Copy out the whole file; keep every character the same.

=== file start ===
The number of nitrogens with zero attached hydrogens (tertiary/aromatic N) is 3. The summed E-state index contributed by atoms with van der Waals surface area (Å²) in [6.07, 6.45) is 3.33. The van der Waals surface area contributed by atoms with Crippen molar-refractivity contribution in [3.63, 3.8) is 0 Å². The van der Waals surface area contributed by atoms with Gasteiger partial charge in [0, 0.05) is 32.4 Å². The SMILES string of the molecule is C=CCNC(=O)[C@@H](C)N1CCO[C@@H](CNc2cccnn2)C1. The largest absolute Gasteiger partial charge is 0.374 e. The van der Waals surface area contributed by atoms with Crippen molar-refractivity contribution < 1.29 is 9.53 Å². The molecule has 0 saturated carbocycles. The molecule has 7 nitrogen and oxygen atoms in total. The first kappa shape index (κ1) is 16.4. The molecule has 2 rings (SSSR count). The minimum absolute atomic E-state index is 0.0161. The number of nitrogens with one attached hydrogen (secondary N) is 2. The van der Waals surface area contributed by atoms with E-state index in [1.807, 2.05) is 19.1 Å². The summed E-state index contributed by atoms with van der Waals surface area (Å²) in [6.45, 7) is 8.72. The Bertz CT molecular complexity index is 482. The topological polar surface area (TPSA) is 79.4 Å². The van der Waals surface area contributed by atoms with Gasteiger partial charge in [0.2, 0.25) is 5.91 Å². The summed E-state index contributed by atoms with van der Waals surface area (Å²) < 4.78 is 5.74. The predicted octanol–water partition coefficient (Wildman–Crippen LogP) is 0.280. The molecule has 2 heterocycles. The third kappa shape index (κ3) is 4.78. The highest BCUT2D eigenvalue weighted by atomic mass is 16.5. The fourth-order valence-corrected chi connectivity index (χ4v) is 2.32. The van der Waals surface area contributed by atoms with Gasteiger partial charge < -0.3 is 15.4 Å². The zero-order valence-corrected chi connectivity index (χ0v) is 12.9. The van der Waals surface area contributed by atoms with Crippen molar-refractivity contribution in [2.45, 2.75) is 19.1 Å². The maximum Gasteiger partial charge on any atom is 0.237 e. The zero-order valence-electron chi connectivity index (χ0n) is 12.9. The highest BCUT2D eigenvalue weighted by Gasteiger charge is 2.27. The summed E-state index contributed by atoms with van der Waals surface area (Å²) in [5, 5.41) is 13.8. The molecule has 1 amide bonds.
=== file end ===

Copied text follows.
The number of nitrogens with zero attached hydrogens (tertiary/aromatic N) is 3. The summed E-state index contributed by atoms with van der Waals surface area (Å²) in [6.07, 6.45) is 3.33. The van der Waals surface area contributed by atoms with Crippen molar-refractivity contribution in [3.63, 3.8) is 0 Å². The van der Waals surface area contributed by atoms with Gasteiger partial charge in [0, 0.05) is 32.4 Å². The SMILES string of the molecule is C=CCNC(=O)[C@@H](C)N1CCO[C@@H](CNc2cccnn2)C1. The largest absolute Gasteiger partial charge is 0.374 e. The van der Waals surface area contributed by atoms with Crippen molar-refractivity contribution < 1.29 is 9.53 Å². The molecule has 0 saturated carbocycles. The molecule has 7 nitrogen and oxygen atoms in total. The first kappa shape index (κ1) is 16.4. The molecule has 2 rings (SSSR count). The minimum absolute atomic E-state index is 0.0161. The number of nitrogens with one attached hydrogen (secondary N) is 2. The van der Waals surface area contributed by atoms with E-state index in [1.807, 2.05) is 19.1 Å². The summed E-state index contributed by atoms with van der Waals surface area (Å²) in [6.45, 7) is 8.72. The Bertz CT molecular complexity index is 482. The topological polar surface area (TPSA) is 79.4 Å². The van der Waals surface area contributed by atoms with Gasteiger partial charge in [0.2, 0.25) is 5.91 Å². The summed E-state index contributed by atoms with van der Waals surface area (Å²) < 4.78 is 5.74. The predicted octanol–water partition coefficient (Wildman–Crippen LogP) is 0.280. The molecule has 2 heterocycles. The third kappa shape index (κ3) is 4.78. The highest BCUT2D eigenvalue weighted by atomic mass is 16.5. The fourth-order valence-corrected chi connectivity index (χ4v) is 2.32. The van der Waals surface area contributed by atoms with Gasteiger partial charge < -0.3 is 15.4 Å². The zero-order valence-corrected chi connectivity index (χ0v) is 12.9. The van der Waals surface area contributed by atoms with Crippen molar-refractivity contribution in [2.45, 2.75) is 19.1 Å². The maximum Gasteiger partial charge on any atom is 0.237 e. The zero-order valence-electron chi connectivity index (χ0n) is 12.9. The highest BCUT2D eigenvalue weighted by Gasteiger charge is 2.27. The summed E-state index contributed by atoms with van der Waals surface area (Å²) in [5, 5.41) is 13.8. The molecule has 1 amide bonds.